When each of these shipyard workers began their careers here over 20 years ago, little did they realize each of their various skills would contribute to such greatness as the guided missile cruiser Ticonderoga.
They say they were simply doing their jobs.
"I was a sheet metal apprentice. It was like my career beginning in a new ship design beginning, so I can remember it," said Verdie Ryals.
"We used to work in electronic spacing. Building the catwalk and putting a deck down in electronic spacing during that time. Also we had bulletproofing going around that ship. We used to do that too," said Luther Etheridge.
"I was an outside machine apprentice at the time. We had just started an apprenticeship program when I went on the ship and we worked everything from the auxiliary top items to the main engine part of the ship and whatever was there that needed to be done, it was done," said Kevin Newbill.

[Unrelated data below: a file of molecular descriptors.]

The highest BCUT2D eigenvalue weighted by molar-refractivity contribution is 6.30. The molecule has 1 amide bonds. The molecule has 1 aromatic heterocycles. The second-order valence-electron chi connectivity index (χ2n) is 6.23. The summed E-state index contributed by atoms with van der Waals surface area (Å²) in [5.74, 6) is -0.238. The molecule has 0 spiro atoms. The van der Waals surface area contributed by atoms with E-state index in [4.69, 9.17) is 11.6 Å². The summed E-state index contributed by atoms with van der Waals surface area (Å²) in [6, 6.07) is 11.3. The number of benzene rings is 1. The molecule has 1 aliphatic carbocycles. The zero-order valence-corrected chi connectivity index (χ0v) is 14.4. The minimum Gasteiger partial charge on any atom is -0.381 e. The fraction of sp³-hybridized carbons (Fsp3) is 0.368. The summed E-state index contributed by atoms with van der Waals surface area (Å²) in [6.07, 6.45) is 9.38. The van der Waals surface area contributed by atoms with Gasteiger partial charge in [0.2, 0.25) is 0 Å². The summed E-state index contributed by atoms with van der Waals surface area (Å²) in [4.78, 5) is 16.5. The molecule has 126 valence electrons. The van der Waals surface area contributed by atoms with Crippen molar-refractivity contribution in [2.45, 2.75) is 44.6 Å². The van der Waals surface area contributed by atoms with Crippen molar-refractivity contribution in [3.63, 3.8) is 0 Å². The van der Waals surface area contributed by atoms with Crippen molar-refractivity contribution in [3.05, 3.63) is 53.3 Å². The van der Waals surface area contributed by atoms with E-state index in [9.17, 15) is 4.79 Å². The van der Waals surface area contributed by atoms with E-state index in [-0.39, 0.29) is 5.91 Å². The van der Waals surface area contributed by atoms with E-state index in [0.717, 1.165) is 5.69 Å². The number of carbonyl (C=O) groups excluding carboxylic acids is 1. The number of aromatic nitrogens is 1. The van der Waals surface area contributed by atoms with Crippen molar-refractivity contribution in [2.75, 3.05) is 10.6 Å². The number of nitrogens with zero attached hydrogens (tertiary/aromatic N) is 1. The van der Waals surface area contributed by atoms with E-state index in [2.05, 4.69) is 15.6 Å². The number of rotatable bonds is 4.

These and other assignments helped to produce the first ship of its class, and for that, these workers take great pride in seeing their hard work pay off in a ship used to help protect our country.
"It's kind of nostalgic to you that that one has served its purpose and now their moving on to something else," said Newbill.
"It shows we put a lot of quality into it for it to have lasted this long, so everybody that worked on it should be proud," said Ryals.
On the other hand, the ship represents more than just a job well done.
There may be some symbolism in the Ticonderoga setting sail on its final mission.
"That's making me seem old too. Seem like it's almost about time for me to have my rest," said Etheridge.
After this final mission, the U-S-S Ticonderoga will be decommissioned on September 30.